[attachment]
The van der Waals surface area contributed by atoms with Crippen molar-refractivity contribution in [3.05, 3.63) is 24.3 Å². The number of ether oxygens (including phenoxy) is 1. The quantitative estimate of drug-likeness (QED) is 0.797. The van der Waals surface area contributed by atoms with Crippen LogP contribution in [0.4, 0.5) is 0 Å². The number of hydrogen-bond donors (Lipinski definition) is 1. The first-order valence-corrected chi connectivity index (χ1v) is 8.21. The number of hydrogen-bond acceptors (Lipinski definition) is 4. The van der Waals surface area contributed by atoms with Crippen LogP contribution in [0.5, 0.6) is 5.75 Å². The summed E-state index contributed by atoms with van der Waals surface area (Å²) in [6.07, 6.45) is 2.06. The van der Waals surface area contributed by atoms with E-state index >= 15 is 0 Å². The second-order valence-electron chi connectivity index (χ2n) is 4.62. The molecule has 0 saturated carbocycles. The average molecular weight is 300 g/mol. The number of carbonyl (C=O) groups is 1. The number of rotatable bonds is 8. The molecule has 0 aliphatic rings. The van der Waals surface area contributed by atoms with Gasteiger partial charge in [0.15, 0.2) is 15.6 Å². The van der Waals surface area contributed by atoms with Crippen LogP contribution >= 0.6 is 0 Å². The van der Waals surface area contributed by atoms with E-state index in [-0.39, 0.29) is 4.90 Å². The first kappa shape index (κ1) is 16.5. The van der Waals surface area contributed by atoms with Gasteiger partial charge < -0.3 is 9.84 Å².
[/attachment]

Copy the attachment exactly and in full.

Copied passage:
The van der Waals surface area contributed by atoms with Crippen molar-refractivity contribution in [3.05, 3.63) is 24.3 Å². The number of ether oxygens (including phenoxy) is 1. The quantitative estimate of drug-likeness (QED) is 0.797. The van der Waals surface area contributed by atoms with Crippen LogP contribution in [0.4, 0.5) is 0 Å². The number of hydrogen-bond donors (Lipinski definition) is 1. The first-order valence-corrected chi connectivity index (χ1v) is 8.21. The number of hydrogen-bond acceptors (Lipinski definition) is 4. The van der Waals surface area contributed by atoms with Crippen LogP contribution in [0.5, 0.6) is 5.75 Å². The summed E-state index contributed by atoms with van der Waals surface area (Å²) in [6.07, 6.45) is 2.06. The van der Waals surface area contributed by atoms with E-state index >= 15 is 0 Å². The second-order valence-electron chi connectivity index (χ2n) is 4.62. The molecule has 0 saturated carbocycles. The average molecular weight is 300 g/mol. The number of carbonyl (C=O) groups is 1. The number of rotatable bonds is 8. The molecule has 0 aliphatic rings. The van der Waals surface area contributed by atoms with Gasteiger partial charge in [0.15, 0.2) is 15.6 Å². The van der Waals surface area contributed by atoms with Crippen LogP contribution >= 0.6 is 0 Å². The van der Waals surface area contributed by atoms with E-state index in [-0.39, 0.29) is 4.90 Å². The first kappa shape index (κ1) is 16.5. The van der Waals surface area contributed by atoms with Gasteiger partial charge < -0.3 is 9.84 Å².